NOVEMBER 17, 2014, TULSA, OK – At today’s meeting of the Human Rights Commission (HRC) for the City of Tulsa, commissioners approved a proposal from the Tulsa Interfaith Alliance in collaboration with the Interfaith sub-committee of the HRC to begin the process of working with city officials to have Tulsa adopt the Charter for Compassion. The outline that was presented calls for the creation of the “Partnership for a Compassionate Tulsa” that will be responsible for developing and overseeing a 10-year implementation strategy involving business, education, health, civic, neighborhood and faith organizations and individuals.
The Charter for Compassion was unveiled to international acclaim by British interfaith scholar Karen Armstrong on November 12, 2009. That event was commemorated in Tulsa on November 15, 2009 with an interfaith celebration at Boston Avenue UMC. Vicky Langston, one of the organizers of that event in Tulsa, said, “I am pleased to see the renewal of this project that originated with Karen Armstrong’s ground-breaking work. It will be exciting to see it implemented in the life of our city and the lives of the people in Tulsa.”
Rev. Bob Lawrence, Executive Director of the Tulsa Interfaith Alliance, explained why the TIA is involved in this work: “As the Charter states, compassion lies at the heart of all religious, ethical and spiritual traditions. What better way for people of various faiths and beliefs to find common ground as we work to make our city even greater?” Andrea C. Walker, Ph.D., Human Rights Commissioner and member of its Interfaith sub-committee, stated, “The Charter for Compassion represents what we as a commission desire for Tulsa, placing the Golden Rule and avoidance of harm to others at the center of our decisions about governance, business, education, housing, and numerous other sectors.”
Information about the Charter for Compassion can be found at http://charterforcompassion.org/. To keep citizens informed of the progress of the Compassionate Tulsa campaign, a Facebook account has been established. A website is being developed and will be announced to the public when it is available. The campaign can also be contacted via email at firstname.lastname@example.org, or via twitter at CompassionTulsa.
The Charter for Compassion states:
The principle of compassion lies at the heart of all religious, ethical and spiritual traditions, calling us always to treat all others as we wish to be treated ourselves. Compassion impels us to work tirelessly to alleviate the suffering of our fellow creatures, to dethrone ourselves from the centre of our world and put another there, and to honour the inviolable sanctity of every single human being, treating everybody, without exception, with absolute justice, equity and respect.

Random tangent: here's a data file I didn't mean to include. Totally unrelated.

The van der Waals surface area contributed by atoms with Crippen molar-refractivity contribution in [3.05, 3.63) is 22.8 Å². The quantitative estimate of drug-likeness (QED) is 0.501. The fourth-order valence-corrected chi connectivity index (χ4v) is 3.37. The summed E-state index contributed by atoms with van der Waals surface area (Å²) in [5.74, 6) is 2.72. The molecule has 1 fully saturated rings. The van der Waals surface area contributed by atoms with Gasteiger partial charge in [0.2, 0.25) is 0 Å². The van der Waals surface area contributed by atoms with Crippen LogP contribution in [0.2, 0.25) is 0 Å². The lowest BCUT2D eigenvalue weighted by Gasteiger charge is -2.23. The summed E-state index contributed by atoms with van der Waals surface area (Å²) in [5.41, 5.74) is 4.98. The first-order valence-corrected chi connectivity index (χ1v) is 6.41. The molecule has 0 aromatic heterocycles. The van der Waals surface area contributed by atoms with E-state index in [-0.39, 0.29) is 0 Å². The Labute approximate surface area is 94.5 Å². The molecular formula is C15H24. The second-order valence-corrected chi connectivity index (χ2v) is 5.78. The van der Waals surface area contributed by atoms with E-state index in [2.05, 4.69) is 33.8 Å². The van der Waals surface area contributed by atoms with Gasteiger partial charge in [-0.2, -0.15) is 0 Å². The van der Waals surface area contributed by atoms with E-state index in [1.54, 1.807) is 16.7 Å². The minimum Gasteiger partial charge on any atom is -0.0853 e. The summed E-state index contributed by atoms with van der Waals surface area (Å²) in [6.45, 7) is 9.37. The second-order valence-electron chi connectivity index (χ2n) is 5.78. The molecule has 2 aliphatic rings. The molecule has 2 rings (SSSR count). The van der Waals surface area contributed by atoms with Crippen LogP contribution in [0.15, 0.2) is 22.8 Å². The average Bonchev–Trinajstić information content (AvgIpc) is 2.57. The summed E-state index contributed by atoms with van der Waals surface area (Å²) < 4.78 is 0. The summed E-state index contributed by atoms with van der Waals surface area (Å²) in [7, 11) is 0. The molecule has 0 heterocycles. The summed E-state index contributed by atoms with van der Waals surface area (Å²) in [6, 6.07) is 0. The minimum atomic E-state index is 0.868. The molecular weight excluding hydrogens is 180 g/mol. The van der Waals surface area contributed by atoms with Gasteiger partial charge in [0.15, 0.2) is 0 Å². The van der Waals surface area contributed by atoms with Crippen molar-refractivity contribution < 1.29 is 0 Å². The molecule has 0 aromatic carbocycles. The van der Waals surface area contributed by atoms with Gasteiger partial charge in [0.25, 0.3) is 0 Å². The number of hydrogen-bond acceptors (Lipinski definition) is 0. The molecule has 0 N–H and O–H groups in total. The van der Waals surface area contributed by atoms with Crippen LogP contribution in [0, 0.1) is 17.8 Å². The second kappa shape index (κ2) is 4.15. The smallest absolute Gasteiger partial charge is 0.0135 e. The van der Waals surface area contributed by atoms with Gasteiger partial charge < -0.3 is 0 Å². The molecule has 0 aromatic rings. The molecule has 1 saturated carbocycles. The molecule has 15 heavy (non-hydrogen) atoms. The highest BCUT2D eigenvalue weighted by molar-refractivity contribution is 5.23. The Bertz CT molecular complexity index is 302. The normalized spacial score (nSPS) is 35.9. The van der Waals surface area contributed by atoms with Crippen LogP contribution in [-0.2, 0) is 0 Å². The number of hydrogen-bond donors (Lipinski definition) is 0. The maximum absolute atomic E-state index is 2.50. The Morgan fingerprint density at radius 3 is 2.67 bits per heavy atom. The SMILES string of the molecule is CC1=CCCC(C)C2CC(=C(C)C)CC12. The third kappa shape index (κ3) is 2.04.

It is also necessary in both public and private life to refrain consistently and empathically from inflicting pain. To act or speak violently out of spite, chauvinism, or self-interest, to impoverish, exploit or deny basic rights to anybody, and to incite hatred by denigrating others—even our enemies—is a denial of our common humanity. We acknowledge that we have failed to live compassionately and that some have even increased the sum of human misery in the name of religion.
We therefore call upon all men and women to restore compassion to the centre of morality and religion ~ to return to the ancient principle that any interpretation of scripture that breeds violence, hatred or disdain is illegitimate ~ to ensure that youth are given accurate and respectful information about other traditions, religions and cultures ~ to encourage a positive appreciation of cultural and religious diversity ~ to cultivate an informed empathy with the suffering of all human beings—even those regarded as enemies.
We urgently need to make compassion a clear, luminous and dynamic force in our polarized world. Rooted in a principled determination to transcend selfishness, compassion can break down political, dogmatic, ideological and religious boundaries. Born of our deep interdependence, compassion is essential to human relationships and to a fulfilled humanity. It is the path to enlightenment, and indispensable to the creation of a just economy and a peaceful global community.
About the Tulsa Interfaith Alliance – The Tulsa Interfaith Alliance is a non-partisan, faith-based advocacy group that works diligently to maintain the separation of church and state, to address issues of unconstitutional religious expression, and to raise awareness of the greater good that people of all faiths, and no faith, bring to society. Our work is directed toward the public square, not individual faith communities.
About the Human Rights Commission – The purpose of the Human Rights Commission is to receive, hear and investigate complaints arising from acts or practices of discrimination. Commissioners are appointed by the Mayor and approved by the City Council. The Chair of the HRC is Rev. Stacey Cole.